For millions of people this will be a tall order and therefore we need new approaches to those who have traditionally been most disadvantaged by a lack of literacy skills; normally, of course, the same people who are disadvantaged in their wider learning and in their socio-economic opportunities.
For many the culture is anti-education and anti-literacy. We need to recognise this, and to find out why they are alienated, frustrated or totally unconcerned. Then we must build from this position. We owe it to all school leavers to provide them with the foundation skills of literacy that will open up employment and personal opportunities. We need to work on aspirations, expectations, self-confidence and dispositions. This will not be achieved by criticism and negativity, nor without more support for schools from the wider community and the wider culture. The various media which so influence popular culture have a responsibility to work with us on this.
The National Literacy Trust's model for the collaborative literacy approach, which is now beginning in Newcastle, is built upon the interdependence of the four dimensions of supply and demand in the inner and outer strands. The aim will be to harness the energies and expertise of the whole city in a high-profile 10-year commitment to build a community culture which will enable all, and particularly those traditionally most disadvantaged by lack of literacy skills, to benefit fully from the profound educational, social and employment advantages that confidence and competence in literacy can bring. Our collaborative model has stimulated a great deal of interest because it can complement conventional local authorityschool literacy initiatives, and we are currently working with a number of other local authorities to help develop similar models.
Communities wishing to establish such an holistic approach need to act on the following principles: * they should first recognise the value of the literacy already existing in homes; * literacy should be stressed as important for achievement and social participation but, equally, should be imaginatively "sold" to stress enjoyment; * all whole-community projects must accept the need for a long-term vision: cultural change doesn't happen in two or three years; * a co-ordinated approach harnessing all sectors of the community is necessary - parents, volunteers, libraries, health, business, local media, community groups, local celebrities, religious groups; they all have a role to play. Sometimes the spark that motivates the individual comes from the most unorthodox of approaches and unexpected of sources; * those responsible for co-ordinating and leading the project must be prepared to respond to the community agenda, rather than impose their own. They must be well aware of community development and empowerment issues and the micro-politics of such a networking approach; * collaborative projects must be conscious of the perceptions of those who have had bad experiences and written off literacy as "not for them". There must be a no-blame culture that accentuates the positive, the fun and the benefits. This is essentially a political issue.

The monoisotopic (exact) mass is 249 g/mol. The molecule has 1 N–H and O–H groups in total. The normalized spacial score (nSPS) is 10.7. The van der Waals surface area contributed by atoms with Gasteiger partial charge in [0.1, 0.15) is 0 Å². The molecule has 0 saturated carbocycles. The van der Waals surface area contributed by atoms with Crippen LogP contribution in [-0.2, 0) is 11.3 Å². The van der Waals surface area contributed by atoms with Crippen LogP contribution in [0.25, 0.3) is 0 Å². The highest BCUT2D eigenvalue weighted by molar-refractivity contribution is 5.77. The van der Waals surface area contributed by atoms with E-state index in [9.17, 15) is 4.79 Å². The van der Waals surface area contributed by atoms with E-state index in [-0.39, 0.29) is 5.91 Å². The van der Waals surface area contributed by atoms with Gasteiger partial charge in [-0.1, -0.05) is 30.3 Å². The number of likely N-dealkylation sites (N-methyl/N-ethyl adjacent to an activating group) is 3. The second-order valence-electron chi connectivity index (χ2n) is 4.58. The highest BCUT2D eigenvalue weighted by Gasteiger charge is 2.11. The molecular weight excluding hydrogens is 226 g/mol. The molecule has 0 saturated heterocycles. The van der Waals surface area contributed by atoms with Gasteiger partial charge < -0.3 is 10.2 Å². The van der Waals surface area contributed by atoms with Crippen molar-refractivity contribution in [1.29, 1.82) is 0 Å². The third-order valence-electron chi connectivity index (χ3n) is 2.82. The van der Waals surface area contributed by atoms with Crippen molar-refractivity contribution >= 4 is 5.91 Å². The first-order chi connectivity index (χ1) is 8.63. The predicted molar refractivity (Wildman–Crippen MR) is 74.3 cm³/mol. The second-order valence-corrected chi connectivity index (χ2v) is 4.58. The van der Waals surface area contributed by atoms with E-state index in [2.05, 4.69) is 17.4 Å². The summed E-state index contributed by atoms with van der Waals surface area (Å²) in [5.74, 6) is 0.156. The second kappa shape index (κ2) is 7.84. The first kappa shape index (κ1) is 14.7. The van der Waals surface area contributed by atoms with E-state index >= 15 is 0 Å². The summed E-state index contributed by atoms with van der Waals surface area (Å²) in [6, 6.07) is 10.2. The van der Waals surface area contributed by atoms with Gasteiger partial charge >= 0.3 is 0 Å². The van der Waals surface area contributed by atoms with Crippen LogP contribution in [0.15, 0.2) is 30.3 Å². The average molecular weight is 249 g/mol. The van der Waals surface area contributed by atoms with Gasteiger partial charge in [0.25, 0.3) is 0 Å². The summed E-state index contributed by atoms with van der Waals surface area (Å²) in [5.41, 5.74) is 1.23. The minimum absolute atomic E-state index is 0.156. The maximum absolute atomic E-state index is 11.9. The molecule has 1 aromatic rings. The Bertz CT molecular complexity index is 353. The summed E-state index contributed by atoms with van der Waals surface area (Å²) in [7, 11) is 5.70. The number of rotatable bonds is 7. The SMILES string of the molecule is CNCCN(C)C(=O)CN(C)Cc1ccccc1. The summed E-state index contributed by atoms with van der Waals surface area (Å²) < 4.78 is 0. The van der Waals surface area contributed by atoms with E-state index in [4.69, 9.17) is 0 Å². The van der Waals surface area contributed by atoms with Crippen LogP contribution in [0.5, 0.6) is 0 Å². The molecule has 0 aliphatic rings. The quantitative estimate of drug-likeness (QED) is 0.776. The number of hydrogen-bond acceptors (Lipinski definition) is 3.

We owe it to society, and to every individual, to maximise literacy competence and confidence. We have a national problem and won't solve it unless we recognise the need for a dual approach, which invests more in analysing, developing, supporting and disseminating the best of current school literacy teaching, and at the same time creates a framework of cultural support in the wider community.
The issue is multi-dimensional. It is like the creation of a large jigsaw of mutually supportive and necessary parts. We need some extra resources but better use of existing expenditure. We need to work more collaboratively, more systematically and more strategically.
Neil McClelland is director of the National Literacy Trust